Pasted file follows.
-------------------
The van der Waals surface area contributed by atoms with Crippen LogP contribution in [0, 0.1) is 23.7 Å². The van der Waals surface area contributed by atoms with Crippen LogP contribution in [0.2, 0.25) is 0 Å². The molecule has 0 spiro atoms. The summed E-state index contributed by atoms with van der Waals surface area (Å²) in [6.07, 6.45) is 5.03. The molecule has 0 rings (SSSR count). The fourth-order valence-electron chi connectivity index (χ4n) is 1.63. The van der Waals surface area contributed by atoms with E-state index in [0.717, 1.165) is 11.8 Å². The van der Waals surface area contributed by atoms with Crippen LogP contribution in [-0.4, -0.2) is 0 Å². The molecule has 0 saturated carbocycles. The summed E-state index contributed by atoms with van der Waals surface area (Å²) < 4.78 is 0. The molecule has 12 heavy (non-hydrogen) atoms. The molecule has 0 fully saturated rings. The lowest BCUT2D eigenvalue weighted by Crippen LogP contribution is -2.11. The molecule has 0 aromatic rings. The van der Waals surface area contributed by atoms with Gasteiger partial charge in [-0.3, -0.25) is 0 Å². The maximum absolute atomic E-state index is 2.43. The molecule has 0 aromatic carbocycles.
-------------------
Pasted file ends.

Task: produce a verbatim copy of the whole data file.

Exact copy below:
The van der Waals surface area contributed by atoms with Crippen LogP contribution in [0, 0.1) is 23.7 Å². The van der Waals surface area contributed by atoms with Crippen LogP contribution in [0.2, 0.25) is 0 Å². The molecule has 0 spiro atoms. The summed E-state index contributed by atoms with van der Waals surface area (Å²) in [6.07, 6.45) is 5.03. The molecule has 0 rings (SSSR count). The fourth-order valence-electron chi connectivity index (χ4n) is 1.63. The van der Waals surface area contributed by atoms with E-state index in [0.717, 1.165) is 11.8 Å². The van der Waals surface area contributed by atoms with Crippen LogP contribution in [-0.4, -0.2) is 0 Å². The molecule has 0 saturated carbocycles. The summed E-state index contributed by atoms with van der Waals surface area (Å²) < 4.78 is 0. The molecule has 12 heavy (non-hydrogen) atoms. The molecule has 0 fully saturated rings. The lowest BCUT2D eigenvalue weighted by Crippen LogP contribution is -2.11. The molecule has 0 aromatic rings. The van der Waals surface area contributed by atoms with Gasteiger partial charge in [-0.3, -0.25) is 0 Å². The maximum absolute atomic E-state index is 2.43. The molecule has 0 aromatic carbocycles.